I get it. I’m probably among the Top 10 or so people on the planet most directly impacted by reduced Magic coverage, and it truly and completely breaks my heart. Understanding the situation is not hard though. One TCG company sees coverage and the competitive scene as THE indispensable pillar of their game—a thing that may not (or should not) drive most sales, but nonetheless instills an underlying sense of legitimacy and value in the cards themselves. The other company sees it as a small part of what they do, and routinely shares data that justifies that belief.
I’ve talked about this topic forever now, and I’m not interested in restating a bunch of stuff I’ve already said. I empathize with the people who want more Magic coverage. Without a more stable competitive ecosystem, only one Magic organization can justify and subsidize the expense of production, and it is not Starcity. At least not now. I certainly hope that changes, but the only thing harder than building something from scratch is rebuilding it after it crumbles.
I’ve chosen to be grateful that there is a Magic alternative that I legitimately love. I’ve never had that before in my TCG career, and it’s a breath of fresh air. If you’re disgruntled about the state of things, consider taking a deep breath with me.
2. Do I have the chops for another game?
Flesh and Blood marks the third game I’ve ever done commentary for. Obviously, I’ve done Magic events, but I also had the opportunity to do a couple of Teamfight Tactics events with the good people over at Giantslayer.tv. They took a lark on me, a player who had just reached the higher ranks of ladder play for the first time, and banked on my broadcasting experience carrying me through.
I did ok. Only ok though. When I look back at how much I understood about Teamfight Tactics at the time of my first gig, it’s clear to me now that I simply wasn’t ready. Being self-taught, too much of the communal wisdom had passed me by. Now, as I get ready to do my first Flesh and Blood tournament, there’s some part of me that fears the same thing.
A lot of my fear is based around card identification. When it came to Magic, I could tell what a drawn card was based on a flash of color for a fraction of a second. Well, at least I could before there were 100 variants of every card. Now, who knows what it’s like to call live Magic.
I’m not quite as sure I can identify every Shadow Brute card with the same level of specificity. For top decks, I have a similar level of competency as I did in Magic, so maybe the problem will just sort itself out as the metagame does its thing. If a Levia main wins the whole tournament though, it could get a little hairy.
As far as my Flesh and Blood play competency, I’m probably about the same percentile of player as I was in Magic, maybe a little higher. There were always some people that were disappointed that I wasn’t LSV in the booth, but I think I will continue to offer my own unique value to the broadcast, even if I’m not among the best few Flesh and Blood players in the world. We’ll see how that level of competency translates to a new game though, and whether the audience is ready to buy in to the storytelling and hype I attempt to produce in the booth.
1. Can I be comfortable in my own skin?
I have not lost a loved one to Covid-19. I’m so fortunate I can say this. Speaking on the personal impact the pandemic has had on me would be beyond tone-deaf if I didn’t acknowledge that things could be much, much worse.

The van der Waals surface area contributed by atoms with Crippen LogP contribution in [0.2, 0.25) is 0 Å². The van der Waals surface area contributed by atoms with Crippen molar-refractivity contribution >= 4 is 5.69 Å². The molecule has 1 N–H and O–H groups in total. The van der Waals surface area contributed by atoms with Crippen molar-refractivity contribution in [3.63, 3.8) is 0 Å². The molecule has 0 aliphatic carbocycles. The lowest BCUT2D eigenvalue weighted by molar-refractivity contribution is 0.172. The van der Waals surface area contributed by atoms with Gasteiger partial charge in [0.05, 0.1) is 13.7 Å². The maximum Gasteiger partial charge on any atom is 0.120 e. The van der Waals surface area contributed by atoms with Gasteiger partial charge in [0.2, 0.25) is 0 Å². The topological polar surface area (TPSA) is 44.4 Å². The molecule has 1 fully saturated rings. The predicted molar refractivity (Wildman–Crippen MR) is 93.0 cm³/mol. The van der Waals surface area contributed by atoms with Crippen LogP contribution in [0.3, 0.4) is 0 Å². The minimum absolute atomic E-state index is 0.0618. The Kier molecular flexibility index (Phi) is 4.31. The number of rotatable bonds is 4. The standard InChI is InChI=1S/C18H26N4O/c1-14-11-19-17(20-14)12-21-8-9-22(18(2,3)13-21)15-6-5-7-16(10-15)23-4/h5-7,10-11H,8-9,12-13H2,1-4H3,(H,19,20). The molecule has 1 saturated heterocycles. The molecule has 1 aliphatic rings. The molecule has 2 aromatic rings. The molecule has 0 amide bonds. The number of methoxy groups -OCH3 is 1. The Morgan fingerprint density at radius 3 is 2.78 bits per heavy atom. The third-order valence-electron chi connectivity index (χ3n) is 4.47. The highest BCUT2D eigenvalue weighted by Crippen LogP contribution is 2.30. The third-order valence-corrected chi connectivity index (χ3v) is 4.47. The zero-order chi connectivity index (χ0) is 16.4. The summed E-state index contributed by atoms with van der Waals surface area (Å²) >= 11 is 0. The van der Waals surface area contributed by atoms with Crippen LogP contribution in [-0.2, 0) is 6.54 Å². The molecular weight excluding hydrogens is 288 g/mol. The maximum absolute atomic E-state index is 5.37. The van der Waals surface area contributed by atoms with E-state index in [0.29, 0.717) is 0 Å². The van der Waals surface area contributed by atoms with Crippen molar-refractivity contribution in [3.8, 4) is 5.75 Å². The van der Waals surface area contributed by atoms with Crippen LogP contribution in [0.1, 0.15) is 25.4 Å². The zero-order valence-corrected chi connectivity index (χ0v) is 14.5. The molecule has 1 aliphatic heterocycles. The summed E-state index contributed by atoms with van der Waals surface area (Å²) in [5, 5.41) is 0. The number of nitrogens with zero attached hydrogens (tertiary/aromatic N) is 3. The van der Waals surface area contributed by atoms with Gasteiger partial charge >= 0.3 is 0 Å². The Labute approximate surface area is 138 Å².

However, I’ve had smaller struggles. I had a case of Covid in the pre-vaccination days, the effects of which are still with me to this day. Difficulty breathing has made it harder to exercise, and this combined with a debilitating Achilles injury has forced me to retire from running all together.
I started taking anti-depressants when things got bad for me. They’ve helped immeasurably, and it’s hard to imagine where I’d be without them. They carry some side effects though, chief among them for me, weight gain.
I’ve struggled with managing my weight my entire life. Here’s one of the rare pictures I have left of me as a senior in high school.
Granted, that ball necklace is fresh as hell, but it’s hard to even recognize myself there. Current me is trending back in that direction though. I had to buy a new suit for this event. I haven’t been on the scale recently, but I’d estimate I’m up thirty or so pounds over the course of the pandemic.
I want so desperately to embrace body positivity and be happy with who I am. I know I could care less about the shape or size of any of my friends, and no part of me thinks less of anyone who saw their fitness decline during the pandemic.
There’s just this shitty voice inside me though, telling me I should be embarrassed, and that my weight gain will be all anyone will see when I’m on camera this weekend. I already feel better having written this piece, because the notion that anyone cares about the weight of their Flesh and Blood broadcaster gets even more laughable when you actually type out the words. Still though, these emotions are producing nerves that I haven’t felt in some time.
It’s somewhat exciting to be nervous again. So much of my life the last two years has been in a dour but ultimately safe bubble, devoid of the raw uncertainty that is integral to the human experience. Discomfort creates growth, and even if I’m scared, I’m thankful for the opportunity to push through it again.
I hope some of you reading this can take comfort in the fact that you aren’t alone in your doubts and uncertainties. Times are, and will continue to be, weird. The odd stuff you are going through emotionally is justified, and I’m right there with you. And even if I won’t do a good job expressing it, I can’t wait to see you in Indy.